Why Doctors Are Using Snapchat Glasses in Operating Rooms

Shafi Ahmed dons a pair of digital sunglasses and explains how the tiny lenses built into its black plastic frame, which can capture high-resolution images, are transforming how doctors get trained in operating rooms. The British colorectal surgeon used Snap Inc.’s high-tech spectacles a year ago to walk rookie physicians and millions of curious viewers through a hernia operation using the Snapchat photo-sharing app. In 2018, he plans to beam his avatar into operating rooms with so-called immersive technology, which spans everything from military training to adult entertainment, and promises to support the next generation of doctors with real-time supervision and tutelage. “Doctors do not need to feel out of their depth, and this technology will allow them to get help whenever required,” says Ahmed, whose early adoption of digital technology and social media has seen him recognized as the planet’s most-watched surgeon, with more than 2 million views and 50 million Twitter posts for the Snapchat surgery alone. “We all need support and help when faced with a tricky situation.” Ahmed’s well-publicized, public approach rankles some members of a very conservative profession. Yet he says it represents one of the best ways to meet the World Health Organization’s call to “scale up transformative, high-quality education” and plug a predicted global shortfall of 15 million health workers by 2030. A report by the Lancet Commis...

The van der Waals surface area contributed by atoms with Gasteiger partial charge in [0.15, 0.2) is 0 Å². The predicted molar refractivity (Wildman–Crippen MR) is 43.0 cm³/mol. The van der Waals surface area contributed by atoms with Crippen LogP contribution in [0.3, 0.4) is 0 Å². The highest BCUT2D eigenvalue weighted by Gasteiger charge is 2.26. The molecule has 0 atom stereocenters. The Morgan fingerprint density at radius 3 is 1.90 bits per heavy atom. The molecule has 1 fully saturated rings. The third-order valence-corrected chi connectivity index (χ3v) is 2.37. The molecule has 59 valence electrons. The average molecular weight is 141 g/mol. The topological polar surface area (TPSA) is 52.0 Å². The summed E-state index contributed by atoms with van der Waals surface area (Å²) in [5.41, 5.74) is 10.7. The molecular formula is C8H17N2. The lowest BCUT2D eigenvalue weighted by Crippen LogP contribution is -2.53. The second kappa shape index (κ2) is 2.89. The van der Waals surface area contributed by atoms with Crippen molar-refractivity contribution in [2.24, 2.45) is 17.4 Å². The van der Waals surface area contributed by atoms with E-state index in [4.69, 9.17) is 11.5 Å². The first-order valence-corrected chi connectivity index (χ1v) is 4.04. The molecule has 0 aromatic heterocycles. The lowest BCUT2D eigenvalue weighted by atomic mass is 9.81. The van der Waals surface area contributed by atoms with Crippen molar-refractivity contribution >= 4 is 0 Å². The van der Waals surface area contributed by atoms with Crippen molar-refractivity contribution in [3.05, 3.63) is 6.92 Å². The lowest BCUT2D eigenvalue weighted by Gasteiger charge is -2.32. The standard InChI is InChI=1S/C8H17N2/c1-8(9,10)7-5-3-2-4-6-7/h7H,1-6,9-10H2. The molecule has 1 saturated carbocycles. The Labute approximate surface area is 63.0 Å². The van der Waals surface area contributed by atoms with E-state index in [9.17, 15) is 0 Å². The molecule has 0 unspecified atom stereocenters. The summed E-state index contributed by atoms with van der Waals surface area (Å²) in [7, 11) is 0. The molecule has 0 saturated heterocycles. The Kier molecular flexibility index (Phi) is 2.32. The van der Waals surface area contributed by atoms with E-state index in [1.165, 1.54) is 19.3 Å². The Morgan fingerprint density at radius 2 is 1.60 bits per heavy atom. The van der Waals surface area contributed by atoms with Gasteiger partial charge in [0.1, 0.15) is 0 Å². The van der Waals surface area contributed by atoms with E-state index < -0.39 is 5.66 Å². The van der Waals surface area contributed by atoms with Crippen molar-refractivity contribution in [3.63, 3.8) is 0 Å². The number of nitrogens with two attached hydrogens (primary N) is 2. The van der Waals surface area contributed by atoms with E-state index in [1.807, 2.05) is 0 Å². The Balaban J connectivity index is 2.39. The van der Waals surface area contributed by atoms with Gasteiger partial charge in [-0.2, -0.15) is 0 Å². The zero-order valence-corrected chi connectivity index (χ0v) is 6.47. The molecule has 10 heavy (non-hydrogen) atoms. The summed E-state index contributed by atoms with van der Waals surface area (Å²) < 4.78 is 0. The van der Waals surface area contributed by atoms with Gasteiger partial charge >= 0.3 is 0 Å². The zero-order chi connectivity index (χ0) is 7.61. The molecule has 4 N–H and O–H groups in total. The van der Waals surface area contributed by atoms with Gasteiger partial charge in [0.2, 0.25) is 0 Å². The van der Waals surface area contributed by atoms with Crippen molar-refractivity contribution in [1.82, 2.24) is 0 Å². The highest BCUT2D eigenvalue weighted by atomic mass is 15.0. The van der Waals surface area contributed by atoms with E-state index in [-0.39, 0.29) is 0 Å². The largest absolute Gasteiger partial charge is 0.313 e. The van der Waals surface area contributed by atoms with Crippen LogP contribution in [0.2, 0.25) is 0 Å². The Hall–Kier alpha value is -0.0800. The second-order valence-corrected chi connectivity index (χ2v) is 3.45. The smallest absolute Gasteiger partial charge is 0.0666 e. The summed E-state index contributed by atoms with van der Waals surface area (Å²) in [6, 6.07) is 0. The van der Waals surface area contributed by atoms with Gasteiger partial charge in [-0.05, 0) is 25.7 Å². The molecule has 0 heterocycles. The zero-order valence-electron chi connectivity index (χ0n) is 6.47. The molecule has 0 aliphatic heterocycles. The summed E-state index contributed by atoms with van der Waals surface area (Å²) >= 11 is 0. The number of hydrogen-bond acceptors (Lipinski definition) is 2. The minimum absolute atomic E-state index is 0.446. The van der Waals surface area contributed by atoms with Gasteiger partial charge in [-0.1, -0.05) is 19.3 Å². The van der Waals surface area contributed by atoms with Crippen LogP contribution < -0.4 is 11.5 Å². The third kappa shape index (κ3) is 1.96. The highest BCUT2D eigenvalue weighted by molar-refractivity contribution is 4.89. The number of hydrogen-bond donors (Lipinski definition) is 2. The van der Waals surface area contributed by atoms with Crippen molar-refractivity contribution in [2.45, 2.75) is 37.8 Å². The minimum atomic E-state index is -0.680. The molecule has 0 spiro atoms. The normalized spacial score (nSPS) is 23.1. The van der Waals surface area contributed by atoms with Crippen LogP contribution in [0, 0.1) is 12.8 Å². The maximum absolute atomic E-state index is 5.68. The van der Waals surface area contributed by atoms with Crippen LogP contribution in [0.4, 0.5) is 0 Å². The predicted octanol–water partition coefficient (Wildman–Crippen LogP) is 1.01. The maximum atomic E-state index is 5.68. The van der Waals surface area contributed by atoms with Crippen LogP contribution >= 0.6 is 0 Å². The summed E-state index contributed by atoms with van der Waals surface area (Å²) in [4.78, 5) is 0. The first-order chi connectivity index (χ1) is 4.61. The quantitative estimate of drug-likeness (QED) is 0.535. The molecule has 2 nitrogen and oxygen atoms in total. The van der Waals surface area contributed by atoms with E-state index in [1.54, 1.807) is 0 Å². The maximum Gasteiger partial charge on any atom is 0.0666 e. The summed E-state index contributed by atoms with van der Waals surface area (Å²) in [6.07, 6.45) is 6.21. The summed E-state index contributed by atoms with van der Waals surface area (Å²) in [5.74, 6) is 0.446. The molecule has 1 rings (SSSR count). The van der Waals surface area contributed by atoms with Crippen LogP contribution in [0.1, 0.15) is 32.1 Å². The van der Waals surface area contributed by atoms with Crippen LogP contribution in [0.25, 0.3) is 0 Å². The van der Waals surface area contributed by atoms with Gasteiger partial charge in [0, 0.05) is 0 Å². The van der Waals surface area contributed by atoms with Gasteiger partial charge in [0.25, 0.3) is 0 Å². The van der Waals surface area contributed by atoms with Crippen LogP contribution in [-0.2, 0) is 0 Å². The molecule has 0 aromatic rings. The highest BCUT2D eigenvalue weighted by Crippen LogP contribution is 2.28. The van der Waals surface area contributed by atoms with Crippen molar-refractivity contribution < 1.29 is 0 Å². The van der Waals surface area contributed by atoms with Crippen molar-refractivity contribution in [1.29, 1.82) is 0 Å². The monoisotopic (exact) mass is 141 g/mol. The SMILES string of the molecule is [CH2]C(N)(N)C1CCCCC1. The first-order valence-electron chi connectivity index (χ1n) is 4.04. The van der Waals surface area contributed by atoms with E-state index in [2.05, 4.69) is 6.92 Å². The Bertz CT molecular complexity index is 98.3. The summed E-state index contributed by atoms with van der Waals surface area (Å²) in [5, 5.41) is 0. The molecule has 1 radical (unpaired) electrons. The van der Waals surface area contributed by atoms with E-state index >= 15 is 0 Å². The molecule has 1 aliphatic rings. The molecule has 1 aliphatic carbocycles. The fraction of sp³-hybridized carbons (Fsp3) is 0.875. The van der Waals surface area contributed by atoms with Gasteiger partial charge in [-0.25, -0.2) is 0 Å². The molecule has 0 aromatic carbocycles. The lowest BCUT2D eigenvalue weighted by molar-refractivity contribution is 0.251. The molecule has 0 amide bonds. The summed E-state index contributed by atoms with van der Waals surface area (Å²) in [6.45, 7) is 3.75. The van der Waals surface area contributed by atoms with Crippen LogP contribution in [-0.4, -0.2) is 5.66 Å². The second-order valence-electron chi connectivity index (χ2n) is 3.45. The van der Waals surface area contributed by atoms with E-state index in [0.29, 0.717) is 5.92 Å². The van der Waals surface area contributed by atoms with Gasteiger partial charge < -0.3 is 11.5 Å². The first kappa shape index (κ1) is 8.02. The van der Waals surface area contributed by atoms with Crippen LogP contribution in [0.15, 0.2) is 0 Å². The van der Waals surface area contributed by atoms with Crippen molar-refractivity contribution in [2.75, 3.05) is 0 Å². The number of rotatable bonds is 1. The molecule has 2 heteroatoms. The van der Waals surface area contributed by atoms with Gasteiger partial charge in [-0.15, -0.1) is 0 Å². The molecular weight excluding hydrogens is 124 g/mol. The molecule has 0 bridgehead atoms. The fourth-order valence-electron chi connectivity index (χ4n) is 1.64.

Source: TIME: Health - Category: Consumer Health News Authors: Tags: Uncategorized Bloomberg healthytime medicine onetime Virtual Reality Source Type: news

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Conclusion: Participants experience changes in day-to-day life after cancer treatment. Social networks and the participants’ own coping strategies are key to shaping everyday life after treatment. Implication for Practice: It is crucial that healthcare professionals have a holistic view of patients. Both partners and physical activity were identified as an integral part of coping. Seniors are often less active, and some have lost their spouses, it is therefore especially important to examine this demographic. A survey before and after treatment can help optimize rehabilitation.
Source: Cancer Nursing - Category: Nursing Tags: ARTICLES: ONLINE ONLY Source Type: research
We describe the rationale, evidence and recommendations for colorectal cancer screening by family history for people without a genetic syndrome, as reported in the 2017 revised Australian guidelines. Main recommendations: Based on 10-year risks of colorectal cancer, people at near average risk due to no or weak family history (category 1) are recommended screening by immunochemical faecal occult blood test (iFOBT) every 2 years from age 50 to 74 years. Individuals with moderate risk due to their family history (category 2) are recommended biennial iFOBT from age 40 to 49 years, then colonoscopy every 5 years from age 50 to...
Source: Medical Journal of Australia - Category: General Medicine Tags: Med J Aust Source Type: research
Rates of colorectal cancer are rising by 6% per year in young adults Related items fromOnMedica Chemicals in green vegetables show to prevent bowel cancer Many trusts not offering genetic bowel cancer test Long-term antibiotic use linked to heightened risk of colorectal adenomas Developing and using a tool to improve outcomes in colorectal cancer Colorectal cancer risk link to ‘inflammatory’ foods
Source: OnMedica Latest News - Category: UK Health Source Type: news